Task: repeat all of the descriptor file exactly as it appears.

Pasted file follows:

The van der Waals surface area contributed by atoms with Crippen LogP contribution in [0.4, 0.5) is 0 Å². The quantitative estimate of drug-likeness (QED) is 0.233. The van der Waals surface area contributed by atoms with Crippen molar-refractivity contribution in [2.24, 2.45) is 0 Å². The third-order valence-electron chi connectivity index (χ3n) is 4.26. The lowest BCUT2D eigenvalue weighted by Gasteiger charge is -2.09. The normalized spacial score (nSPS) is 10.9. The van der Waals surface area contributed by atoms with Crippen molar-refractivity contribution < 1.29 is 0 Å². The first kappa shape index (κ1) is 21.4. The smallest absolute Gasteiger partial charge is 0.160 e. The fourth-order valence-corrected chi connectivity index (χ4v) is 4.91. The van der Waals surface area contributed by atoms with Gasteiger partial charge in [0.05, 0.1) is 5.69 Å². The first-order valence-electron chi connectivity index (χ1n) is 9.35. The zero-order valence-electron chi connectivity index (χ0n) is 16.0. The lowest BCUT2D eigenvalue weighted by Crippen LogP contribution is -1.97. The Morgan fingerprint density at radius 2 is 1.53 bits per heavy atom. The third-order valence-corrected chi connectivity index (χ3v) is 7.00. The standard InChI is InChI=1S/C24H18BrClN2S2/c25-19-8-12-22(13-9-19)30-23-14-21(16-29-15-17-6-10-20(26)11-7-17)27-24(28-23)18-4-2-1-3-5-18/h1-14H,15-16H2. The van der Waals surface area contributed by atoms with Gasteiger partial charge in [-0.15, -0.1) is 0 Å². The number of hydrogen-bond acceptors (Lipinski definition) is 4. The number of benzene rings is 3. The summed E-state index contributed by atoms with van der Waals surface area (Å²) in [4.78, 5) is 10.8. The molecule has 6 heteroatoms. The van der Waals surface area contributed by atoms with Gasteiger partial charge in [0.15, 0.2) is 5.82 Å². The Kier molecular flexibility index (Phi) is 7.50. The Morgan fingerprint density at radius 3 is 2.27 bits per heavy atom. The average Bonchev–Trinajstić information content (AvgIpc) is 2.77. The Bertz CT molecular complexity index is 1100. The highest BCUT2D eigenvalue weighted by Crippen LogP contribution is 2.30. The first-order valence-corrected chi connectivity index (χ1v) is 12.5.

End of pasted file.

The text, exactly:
The van der Waals surface area contributed by atoms with Crippen LogP contribution in [0.4, 0.5) is 0 Å². The quantitative estimate of drug-likeness (QED) is 0.233. The van der Waals surface area contributed by atoms with Crippen molar-refractivity contribution in [2.24, 2.45) is 0 Å². The third-order valence-electron chi connectivity index (χ3n) is 4.26. The lowest BCUT2D eigenvalue weighted by Gasteiger charge is -2.09. The normalized spacial score (nSPS) is 10.9. The van der Waals surface area contributed by atoms with Crippen molar-refractivity contribution < 1.29 is 0 Å². The first kappa shape index (κ1) is 21.4. The smallest absolute Gasteiger partial charge is 0.160 e. The fourth-order valence-corrected chi connectivity index (χ4v) is 4.91. The van der Waals surface area contributed by atoms with Gasteiger partial charge in [0.05, 0.1) is 5.69 Å². The first-order valence-electron chi connectivity index (χ1n) is 9.35. The zero-order valence-electron chi connectivity index (χ0n) is 16.0. The lowest BCUT2D eigenvalue weighted by Crippen LogP contribution is -1.97. The Morgan fingerprint density at radius 2 is 1.53 bits per heavy atom. The third-order valence-corrected chi connectivity index (χ3v) is 7.00. The standard InChI is InChI=1S/C24H18BrClN2S2/c25-19-8-12-22(13-9-19)30-23-14-21(16-29-15-17-6-10-20(26)11-7-17)27-24(28-23)18-4-2-1-3-5-18/h1-14H,15-16H2. The van der Waals surface area contributed by atoms with Gasteiger partial charge in [-0.15, -0.1) is 0 Å². The number of hydrogen-bond acceptors (Lipinski definition) is 4. The number of benzene rings is 3. The summed E-state index contributed by atoms with van der Waals surface area (Å²) in [4.78, 5) is 10.8. The molecule has 6 heteroatoms. The van der Waals surface area contributed by atoms with Gasteiger partial charge in [0.15, 0.2) is 5.82 Å². The Kier molecular flexibility index (Phi) is 7.50. The Morgan fingerprint density at radius 3 is 2.27 bits per heavy atom. The average Bonchev–Trinajstić information content (AvgIpc) is 2.77. The Bertz CT molecular complexity index is 1100. The highest BCUT2D eigenvalue weighted by Crippen LogP contribution is 2.30. The first-order valence-corrected chi connectivity index (χ1v) is 12.5.